The eighth Global Scholars Symposium will bring distinguished speakers, including renowned Canadian HIV advocate Stephen Lewis and award-winning UK comedian Francesca Martinez – to Cambridge for dialogue about the world’s most pressing challenges.
The eighth Global Scholars Symposium will bring a number of distinguished speakers – including renowned Canadian HIV advocate Stephen Lewis, Indian social activist Medha Patkar, and award-winning UK comedian Francesca Martinez – to the Cambridge Union this May for three days of dialogue about the world’s most pressing challenges.
Stephen Lewis was named by TIME magazine as one of the “One hundred most influential people in the world” in 2005 and is the co-founder and co-director of AIDS-Free World, an organisation that works to promote more urgent and more effective global responses to HIV and AIDS.
Medha Patkar is a politician, social activist and a founding member of Narmada Bachao Andolan, who was awarded a Mother Teresa Memorial International Award for Social Justice in 2014 in recognition of her work in championing social and economic justice in India.
Francesca Martinez is an award-winning “wobbly” comedian, writer and speaker who has toured internationally with sell-out runs around the world including The Melbourne Comedy Festival, The Edinburgh Festival Fringe and the prestigious Just For Laughs Festival in Montreal.
They will be joined in Cambridge from May 21-May 24 by 160 postgraduate scholars from 35 different countries and a diverse range of disciplines.
Begun in 2008 by Gates Cambridge Scholars, the annual Global Scholars Symposium alternates between being hosted by the Rhodes Trust in Oxford and by the Gates Cambridge Trust in Cambridge – with support also coming from the Skoll Centre for Social Entrepreneurship and the Clarendon Fund.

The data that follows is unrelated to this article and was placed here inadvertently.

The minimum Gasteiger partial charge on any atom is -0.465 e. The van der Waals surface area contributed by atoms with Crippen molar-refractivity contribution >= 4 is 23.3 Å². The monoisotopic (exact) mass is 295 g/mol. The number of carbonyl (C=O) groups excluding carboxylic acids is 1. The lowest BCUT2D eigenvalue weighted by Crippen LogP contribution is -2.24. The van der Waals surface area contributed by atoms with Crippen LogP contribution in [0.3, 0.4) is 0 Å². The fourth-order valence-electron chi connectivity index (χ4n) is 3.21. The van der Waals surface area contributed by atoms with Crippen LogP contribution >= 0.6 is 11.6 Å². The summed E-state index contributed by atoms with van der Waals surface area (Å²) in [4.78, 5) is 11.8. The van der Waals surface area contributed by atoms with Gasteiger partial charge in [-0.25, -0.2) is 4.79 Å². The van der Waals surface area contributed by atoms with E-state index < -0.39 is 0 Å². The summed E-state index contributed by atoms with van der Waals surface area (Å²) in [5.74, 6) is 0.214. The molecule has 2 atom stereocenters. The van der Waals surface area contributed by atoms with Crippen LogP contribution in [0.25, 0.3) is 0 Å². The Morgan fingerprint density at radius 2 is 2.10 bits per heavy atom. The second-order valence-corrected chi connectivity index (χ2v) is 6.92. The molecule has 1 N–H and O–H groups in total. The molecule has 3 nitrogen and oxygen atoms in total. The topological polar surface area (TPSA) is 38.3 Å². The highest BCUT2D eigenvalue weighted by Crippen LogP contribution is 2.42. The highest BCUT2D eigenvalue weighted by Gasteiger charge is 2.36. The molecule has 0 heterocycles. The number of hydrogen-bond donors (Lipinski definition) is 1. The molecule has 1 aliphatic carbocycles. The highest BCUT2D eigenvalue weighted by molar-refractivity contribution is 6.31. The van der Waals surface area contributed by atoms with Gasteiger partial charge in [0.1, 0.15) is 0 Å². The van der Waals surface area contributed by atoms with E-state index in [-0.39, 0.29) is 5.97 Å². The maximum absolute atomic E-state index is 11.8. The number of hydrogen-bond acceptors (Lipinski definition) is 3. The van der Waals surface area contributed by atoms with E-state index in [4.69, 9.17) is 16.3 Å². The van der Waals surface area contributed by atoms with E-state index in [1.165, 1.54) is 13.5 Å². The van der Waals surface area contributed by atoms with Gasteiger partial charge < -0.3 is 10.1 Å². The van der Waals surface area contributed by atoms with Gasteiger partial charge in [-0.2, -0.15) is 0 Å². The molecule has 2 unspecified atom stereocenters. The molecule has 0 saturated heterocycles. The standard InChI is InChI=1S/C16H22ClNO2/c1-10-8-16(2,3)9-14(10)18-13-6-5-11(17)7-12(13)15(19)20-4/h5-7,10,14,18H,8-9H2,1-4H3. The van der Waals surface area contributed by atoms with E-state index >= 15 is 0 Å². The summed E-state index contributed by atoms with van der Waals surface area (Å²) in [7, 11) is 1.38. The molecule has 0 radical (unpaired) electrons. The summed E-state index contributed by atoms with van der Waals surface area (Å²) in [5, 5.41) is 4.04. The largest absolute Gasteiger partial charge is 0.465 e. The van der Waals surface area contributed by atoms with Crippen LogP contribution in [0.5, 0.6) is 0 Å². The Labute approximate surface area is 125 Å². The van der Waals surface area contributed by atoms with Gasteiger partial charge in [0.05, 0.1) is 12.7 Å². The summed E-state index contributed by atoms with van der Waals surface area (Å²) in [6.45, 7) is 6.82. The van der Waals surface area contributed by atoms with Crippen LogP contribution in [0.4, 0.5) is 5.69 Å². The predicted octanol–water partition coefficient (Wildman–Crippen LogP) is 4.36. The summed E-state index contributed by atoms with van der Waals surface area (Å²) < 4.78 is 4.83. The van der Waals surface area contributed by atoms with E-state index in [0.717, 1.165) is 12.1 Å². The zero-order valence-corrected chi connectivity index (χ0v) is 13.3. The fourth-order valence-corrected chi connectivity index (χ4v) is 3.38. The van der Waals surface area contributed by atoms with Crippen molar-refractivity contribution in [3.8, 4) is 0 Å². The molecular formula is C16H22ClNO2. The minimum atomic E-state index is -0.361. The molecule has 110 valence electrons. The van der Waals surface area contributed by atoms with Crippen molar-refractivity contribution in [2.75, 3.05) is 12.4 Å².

The Symposium calls on delegates to pose the questions, explore the topics and identify ways to take action on the unsolved problems of today as well as to generate dialogue between prominent world leaders and emerging scholars. Over the years it has played host to speakers such as the Dalai Lama, David Suzuki, Wanjira Mathai, Paul Martin, Dr Mo Ibrahim, Baroness Helena Kennedy and Professor Jeffrey Sachs.
This year’s theme is “Building Impact: Listen, Learn, Act”. In addition to keynote presentations, the three days will see delegates attending small group sessions, workshops, panels and intimate “fireside chats” with speakers in nearby Cambridge pubs.
Tara Paterson, a member of the GSS 2015 Executive Committee and a Rhodes Scholar, notes: “As postgraduate students in the UK, we are lucky to hear from such a range of impressive people. But these speeches can sometimes be just as overwhelming as they are inspiring.”
“This year, we’re inviting speakers and delegates to take a step back and reflect on the process – inspirations, challenges, failures – of building impact.”
Beyond presentations by prominent speakers, GSS 2015 will include thematic groups where delegates explore sub-topics relevant to their own interests. These range from a discussion of the role of religion in living an ethical life to the question of whether aid hinders development.
Other speakers attending GSS 2015 include:
Dame Athene Donald – Professor of Experimental Physics, University of Cambridge
Dr Selim Jahan – Director, United Nations Development Programme’s Human Development Report Office
Professor David Ingress – Professor of Sociology, University of Exeter
Professor Jaideep Prabhu – Professor of Marketing, University of Cambridge
Nic Marks – Happiness Researcher, Director of Happiness Works
Dr Sanduk Ruit – Ophthalmologist, Co-Founder of the Himalayan Cataract Project
Professor Wole Soboyejo – Professor of Mechanical and Aerospace Engineering, Princeton University.
More information: www.globalscholars.co.uk